Journal List > Korean J Occup Environ Med > v.20(1) > 1125738

Korean J Occup Environ Med. 2008 Mar;20(1):1-8. Korean.
Published online Jan 29, 2019.  https://doi.org/10.35371/kjoem.2008.20.1.1
Copyright © 2008 The Korean Society of Occupational and Environmental Medicine
An Outbreak of Acute Beryllium Disease in a Compound Metal Alloy Factory
Hyunjoo Kim, Woo Chul Jeong, Young Koo Jee, Dae Seong Kim, Seong Kyu Kang, Sangchul Roh, Kyutag Cho and Donghyun Kim
Department of Occupational and Environmental Medicine, College of Medicine, Dankook University, Korea.
Surgeon General's Office, ROKAF, Korea.
Department of Internal Medicine, College of Medicine, Dankook University, Korea.
Korea Occupational Safety and Health Agency, Korea.
Department of Occupational and Environmental Medicine, Dankook University Hospital, Korea.

Email: kuffs@dku.edu
Abstract

OBJECTIVES

We conducted an epidemiological survey to inquire into an outbreak of acute pneumonitis after two reported cases of interstitial lung disease.

METHODS

The study subjects were 45 workers from a compound metal alloy factory. We reviewed the factory's industrial hygiene data along with the results of a special health examination, including pulmonary function tests, simple chest X-rays, and high resolution computed tomography.

RESULTS

The air concentrations of beryllium ranged from 0.42 microgram/m3 to 112.3 microgram/m3, and the mean concentration of urinary beryllium were 1.53±0.79 microgram/g of creatinine in the molding workers, 1.41± 0.50 microgram/g of creatinine in the casting workers, and 1.16±0.53 microgram/g of creatinine in the sorting workers. The rates for cough (p=0.054), dyspnea (p=0.030), and the use of medical services (p=0.018) were higher in the molding workers than in the non-molding workers. The incidence rate of acute interstitial lung disease was higher for the molding process (32.0%) than for the non-molding process (5.0%) (p=0.012). The time of employment for all patients was prior to December 1st, 2002.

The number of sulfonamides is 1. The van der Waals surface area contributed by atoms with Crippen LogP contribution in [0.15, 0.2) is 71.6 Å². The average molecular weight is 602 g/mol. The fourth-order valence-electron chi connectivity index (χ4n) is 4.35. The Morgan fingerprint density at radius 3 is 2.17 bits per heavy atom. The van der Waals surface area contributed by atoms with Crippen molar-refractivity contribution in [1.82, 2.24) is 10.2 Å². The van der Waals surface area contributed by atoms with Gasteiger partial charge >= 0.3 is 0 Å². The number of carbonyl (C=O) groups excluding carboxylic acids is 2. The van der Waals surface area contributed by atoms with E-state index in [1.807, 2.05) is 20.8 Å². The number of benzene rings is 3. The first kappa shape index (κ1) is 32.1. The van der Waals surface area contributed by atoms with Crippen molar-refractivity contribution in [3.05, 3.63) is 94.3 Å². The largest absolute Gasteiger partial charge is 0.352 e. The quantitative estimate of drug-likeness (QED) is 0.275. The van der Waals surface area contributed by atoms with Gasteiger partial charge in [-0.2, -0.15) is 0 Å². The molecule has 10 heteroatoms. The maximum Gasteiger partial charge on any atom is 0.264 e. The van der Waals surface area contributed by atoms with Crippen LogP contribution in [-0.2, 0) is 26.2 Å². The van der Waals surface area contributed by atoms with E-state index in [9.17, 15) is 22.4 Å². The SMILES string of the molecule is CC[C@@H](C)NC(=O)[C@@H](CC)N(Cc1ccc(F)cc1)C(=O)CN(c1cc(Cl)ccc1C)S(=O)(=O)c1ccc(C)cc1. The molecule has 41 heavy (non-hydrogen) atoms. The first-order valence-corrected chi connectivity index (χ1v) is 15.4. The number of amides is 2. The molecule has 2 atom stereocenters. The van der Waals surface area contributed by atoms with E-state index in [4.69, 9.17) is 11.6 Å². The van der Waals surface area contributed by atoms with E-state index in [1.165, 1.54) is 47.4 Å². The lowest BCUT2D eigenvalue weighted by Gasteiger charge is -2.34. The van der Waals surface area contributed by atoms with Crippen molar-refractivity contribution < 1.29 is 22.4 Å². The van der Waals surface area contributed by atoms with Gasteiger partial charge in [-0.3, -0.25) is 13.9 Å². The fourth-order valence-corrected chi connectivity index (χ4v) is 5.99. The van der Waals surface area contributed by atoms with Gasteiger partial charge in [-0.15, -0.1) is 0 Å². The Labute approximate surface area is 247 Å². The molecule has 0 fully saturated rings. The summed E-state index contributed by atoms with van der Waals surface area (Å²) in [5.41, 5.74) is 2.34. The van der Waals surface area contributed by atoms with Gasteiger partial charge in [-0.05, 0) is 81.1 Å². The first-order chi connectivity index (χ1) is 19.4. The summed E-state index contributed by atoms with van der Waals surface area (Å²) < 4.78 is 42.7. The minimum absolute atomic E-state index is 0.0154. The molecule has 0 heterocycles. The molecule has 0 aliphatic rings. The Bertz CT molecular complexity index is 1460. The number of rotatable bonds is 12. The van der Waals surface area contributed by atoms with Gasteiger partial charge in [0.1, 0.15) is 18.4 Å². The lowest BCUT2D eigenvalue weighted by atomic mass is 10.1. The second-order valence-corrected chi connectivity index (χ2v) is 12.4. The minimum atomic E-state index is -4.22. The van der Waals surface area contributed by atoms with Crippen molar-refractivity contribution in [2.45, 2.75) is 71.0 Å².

CONCLUSIONS

Since most of the patients were molding workers, and all of the patients had worked without a ventilation system, this outbreak of acute interstitial lung disease was regarded as acute beryllium disease. Although the direct cause of the epidemic was the beryllium fumes, the fundamental cause was improper control of the work environment. Therefore, the means for preventing avoidable epidemics of occupational diseases are discussed.

Keywords: Beryllium; Acute interstitial lung disease